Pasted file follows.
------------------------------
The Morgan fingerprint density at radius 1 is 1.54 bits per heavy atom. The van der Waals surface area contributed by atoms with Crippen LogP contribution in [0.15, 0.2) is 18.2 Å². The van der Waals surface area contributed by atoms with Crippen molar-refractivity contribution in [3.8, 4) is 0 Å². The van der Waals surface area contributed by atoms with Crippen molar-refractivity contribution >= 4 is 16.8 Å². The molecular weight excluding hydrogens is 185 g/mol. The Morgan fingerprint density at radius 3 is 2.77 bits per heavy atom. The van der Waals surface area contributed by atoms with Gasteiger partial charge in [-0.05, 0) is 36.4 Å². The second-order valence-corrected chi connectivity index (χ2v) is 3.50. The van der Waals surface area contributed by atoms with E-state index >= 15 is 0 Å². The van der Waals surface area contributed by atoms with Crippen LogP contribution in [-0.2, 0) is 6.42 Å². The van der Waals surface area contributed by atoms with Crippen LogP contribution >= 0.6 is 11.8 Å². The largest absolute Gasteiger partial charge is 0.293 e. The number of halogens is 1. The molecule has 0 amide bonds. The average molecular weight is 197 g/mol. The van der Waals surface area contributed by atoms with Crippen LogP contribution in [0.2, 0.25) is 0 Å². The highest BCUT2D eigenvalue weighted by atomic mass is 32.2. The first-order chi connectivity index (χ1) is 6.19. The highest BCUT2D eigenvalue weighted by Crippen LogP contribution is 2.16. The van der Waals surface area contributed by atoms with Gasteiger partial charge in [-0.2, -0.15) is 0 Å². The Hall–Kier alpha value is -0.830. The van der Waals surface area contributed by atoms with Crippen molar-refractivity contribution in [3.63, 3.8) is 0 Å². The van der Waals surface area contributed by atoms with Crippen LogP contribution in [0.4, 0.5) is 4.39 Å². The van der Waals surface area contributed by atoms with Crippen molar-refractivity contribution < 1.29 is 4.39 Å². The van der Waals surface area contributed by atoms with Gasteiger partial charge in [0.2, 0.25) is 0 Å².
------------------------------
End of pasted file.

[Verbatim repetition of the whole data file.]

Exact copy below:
The Morgan fingerprint density at radius 1 is 1.54 bits per heavy atom. The van der Waals surface area contributed by atoms with Crippen LogP contribution in [0.15, 0.2) is 18.2 Å². The van der Waals surface area contributed by atoms with Crippen molar-refractivity contribution in [3.8, 4) is 0 Å². The van der Waals surface area contributed by atoms with Crippen molar-refractivity contribution >= 4 is 16.8 Å². The molecular weight excluding hydrogens is 185 g/mol. The Morgan fingerprint density at radius 3 is 2.77 bits per heavy atom. The van der Waals surface area contributed by atoms with Gasteiger partial charge in [-0.05, 0) is 36.4 Å². The second-order valence-corrected chi connectivity index (χ2v) is 3.50. The van der Waals surface area contributed by atoms with E-state index >= 15 is 0 Å². The van der Waals surface area contributed by atoms with Crippen LogP contribution in [-0.2, 0) is 6.42 Å². The van der Waals surface area contributed by atoms with Crippen LogP contribution >= 0.6 is 11.8 Å². The largest absolute Gasteiger partial charge is 0.293 e. The number of halogens is 1. The molecule has 0 amide bonds. The average molecular weight is 197 g/mol. The van der Waals surface area contributed by atoms with Crippen LogP contribution in [0.2, 0.25) is 0 Å². The highest BCUT2D eigenvalue weighted by atomic mass is 32.2. The first-order chi connectivity index (χ1) is 6.19. The highest BCUT2D eigenvalue weighted by Crippen LogP contribution is 2.16. The van der Waals surface area contributed by atoms with Gasteiger partial charge in [-0.2, -0.15) is 0 Å². The Hall–Kier alpha value is -0.830. The van der Waals surface area contributed by atoms with Crippen molar-refractivity contribution in [3.63, 3.8) is 0 Å². The van der Waals surface area contributed by atoms with Crippen LogP contribution in [0.4, 0.5) is 4.39 Å². The van der Waals surface area contributed by atoms with Crippen molar-refractivity contribution < 1.29 is 4.39 Å². The van der Waals surface area contributed by atoms with Gasteiger partial charge in [0.2, 0.25) is 0 Å².